Tower Automotive Building

The top 33 iconic buildings in Toronto by neighbourhood

The most iconic buildings in Toronto aren't necessarily the oldest or the most architecturally significant, but instead the ones that we immediately think of when we call to mind a certain neighbourhood. These are the buildings that frame Toronto's psychogeography, and exist as touchstones that help us to navigate the place we call home.

Here are my picks for Toronto's most iconic buildings divided up by neighbourhood.

Robarts Library

Robarts Library, Butalist icon. Photo by Jared Krause.

The Annex

The Annex is home to plenty of lovely bay-and-gable homes, but the building that garners the most attention and discussion is surely Robarts Library. Built in 1973, the Brutalist giant is one of the most recognizable buildings in the city.

Fox Theatre

Vintage theatre charm in the Beaches. Photo by Ryan Couldrey.

The Beaches

The Fox Theatre is one of the oldest in the city, dating back to 1914. It exudes the type of charm that draws instant nostalgia from those who remember when Toronto was a city brimming with small neighbourhood movie houses

Art Gallery of Ontario

Frank Gehry's AGO renovation still shines on Dundas. Photo by Ferit Onurlu.

Chinatown

Prior to Frank Gehry's revamp of the AGO, the concrete building didn't attract many fans, but its now become an architectural centrepiece in the city, marked by the stunning Galleria Italia that faces Dundas St. West.

village green

The Village Green remains on of Toronto's nicest mid-century apartment towers. Photo by Rick McGinnis.

Church Wellesley Village

The Village Green is one of the nicest 1960s era apartment complexes in Toronto, but it's the circular centrepiece - often dubbed the "Vaseline Tower" - that warrants iconic status for its novel shape and important role in the history of the Village.

cube home toronto

Toronto's Cube House in all its glory. Photo by Derek Flack.

Corktown

Many passing by still wonder what the hell the strange structures near Eastern Ave. and Sumach are, but architecture buffs know that they're a Canadian version of Piet Blom's Cube Houses built by architect Ben Kutner and partner Jeff Brown in 1996. Yes, someone does indeed live there.

Danforth Music Hall

Once a theatre, now a live music venue. The Danforth Music Hall has stood the test of time. Photo by Dennis Marciniak.

The Danforth

Opened as Allen's Danforth Theatre in 1919 shortly after the construction of the Bloor Viaduct, the Danforth Music Hall become a live musical venue sometime in the 1970s, which gave the building a new lease on life that's lasted until today (despite a few hiccups along the way).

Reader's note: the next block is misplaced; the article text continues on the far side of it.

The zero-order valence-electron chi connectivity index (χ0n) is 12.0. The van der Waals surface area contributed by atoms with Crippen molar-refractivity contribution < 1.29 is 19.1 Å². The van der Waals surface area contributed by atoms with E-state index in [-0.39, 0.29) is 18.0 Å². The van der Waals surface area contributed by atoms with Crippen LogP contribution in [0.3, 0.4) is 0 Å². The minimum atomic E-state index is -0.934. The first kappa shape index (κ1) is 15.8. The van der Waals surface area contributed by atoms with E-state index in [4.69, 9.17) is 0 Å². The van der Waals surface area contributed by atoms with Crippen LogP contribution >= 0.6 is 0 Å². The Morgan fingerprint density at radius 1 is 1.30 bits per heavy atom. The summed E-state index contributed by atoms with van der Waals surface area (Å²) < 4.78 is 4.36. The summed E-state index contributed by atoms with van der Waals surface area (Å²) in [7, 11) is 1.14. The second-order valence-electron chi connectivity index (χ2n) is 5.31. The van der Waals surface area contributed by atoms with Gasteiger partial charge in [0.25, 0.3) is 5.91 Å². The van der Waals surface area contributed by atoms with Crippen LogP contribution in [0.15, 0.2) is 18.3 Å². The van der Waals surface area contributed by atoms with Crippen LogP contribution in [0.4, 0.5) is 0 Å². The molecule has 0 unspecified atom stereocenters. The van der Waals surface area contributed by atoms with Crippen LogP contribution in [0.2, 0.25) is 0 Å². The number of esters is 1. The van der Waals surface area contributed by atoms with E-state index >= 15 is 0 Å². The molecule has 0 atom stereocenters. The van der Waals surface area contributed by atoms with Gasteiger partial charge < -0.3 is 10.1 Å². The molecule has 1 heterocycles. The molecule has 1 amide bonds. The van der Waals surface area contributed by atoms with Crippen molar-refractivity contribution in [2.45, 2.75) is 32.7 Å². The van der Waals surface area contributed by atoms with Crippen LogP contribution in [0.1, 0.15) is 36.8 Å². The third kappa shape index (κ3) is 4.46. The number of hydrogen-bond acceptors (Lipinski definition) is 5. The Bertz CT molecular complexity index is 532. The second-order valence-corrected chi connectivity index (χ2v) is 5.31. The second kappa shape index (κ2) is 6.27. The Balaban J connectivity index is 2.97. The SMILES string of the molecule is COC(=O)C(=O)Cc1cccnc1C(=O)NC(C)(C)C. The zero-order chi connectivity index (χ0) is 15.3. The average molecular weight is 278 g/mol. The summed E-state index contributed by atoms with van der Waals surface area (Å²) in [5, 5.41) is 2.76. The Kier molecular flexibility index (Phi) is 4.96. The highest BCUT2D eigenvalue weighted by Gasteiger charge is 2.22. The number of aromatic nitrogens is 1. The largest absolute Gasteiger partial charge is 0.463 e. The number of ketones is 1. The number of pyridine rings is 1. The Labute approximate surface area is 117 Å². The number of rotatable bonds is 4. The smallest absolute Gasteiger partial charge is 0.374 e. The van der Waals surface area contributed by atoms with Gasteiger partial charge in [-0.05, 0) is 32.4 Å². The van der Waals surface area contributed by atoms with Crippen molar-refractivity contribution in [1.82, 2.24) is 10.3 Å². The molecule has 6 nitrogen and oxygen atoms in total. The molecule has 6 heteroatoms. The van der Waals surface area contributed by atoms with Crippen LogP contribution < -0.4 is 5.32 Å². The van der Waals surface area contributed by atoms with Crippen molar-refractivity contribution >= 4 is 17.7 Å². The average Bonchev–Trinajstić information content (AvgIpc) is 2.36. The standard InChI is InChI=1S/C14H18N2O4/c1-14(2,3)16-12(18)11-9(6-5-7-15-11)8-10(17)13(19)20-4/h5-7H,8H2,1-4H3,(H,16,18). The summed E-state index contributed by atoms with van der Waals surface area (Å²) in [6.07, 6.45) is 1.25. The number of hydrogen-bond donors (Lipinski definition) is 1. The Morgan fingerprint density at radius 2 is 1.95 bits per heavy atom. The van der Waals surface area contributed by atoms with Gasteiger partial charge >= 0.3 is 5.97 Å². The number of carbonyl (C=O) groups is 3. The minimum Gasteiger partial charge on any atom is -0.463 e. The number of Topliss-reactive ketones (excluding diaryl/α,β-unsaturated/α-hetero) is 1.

stone distillery toronto

Some of Toronto's oldest buildings can be found in the Distillery District. Photo by Benson Kua.

Distillery District

The whole district is a Toronto icon, but the Stone Distillery dates back to 1859 and is one of the oldest buildings in the entire city, so certainly worth an extra nod of attention. This building used to be right on the water when it was first built. It's incredible that it remains in such great condition.

Eglinton Theatre

It's no longer a cinema, but the Eglinton Theatre is still an icon on Eglinton West. Photo via the Ontario Archives.

Eglinton West

The Eglinton Theatre is an Art Deco gem from 1936 that's been preserved through its use as an event venue. While it no longer advertises movie titles, the outstanding marque is still a fixture of the building, as is the sign which can be seen for kilometres when traveling along Eglinton Ave.

Humber Bay Arch Bridge

Not a building, but the Humber Bay Arch Bridge is one of Toronto's most iconic structures. Photo by ~EvidencE.

Etobicoke

I'm going to cheat here a bit and nominate a structure rather than a building as Etobicoke's most iconic contribution to Toronto architecture. Why? Because the Humber Bay Arch Bridge is one of the most photographed places in the city and synonymous with the former borough. 

TD Centre

Mies van der Rohe's TD Centre is still Toronto's classiest building. Photo by Vik Pahwa.

Financial District

This area is filled with important skyscrapers, but none so much as the Mies van der Rohe-designed TD Centre, which helped to modernize Toronto architecture and gave birth to Financial District that we know today.

Harbour Commission Building

The Harbour Commission Building is being swallowed up by taller buildings, but it's still a beauty. Photo by George Socka.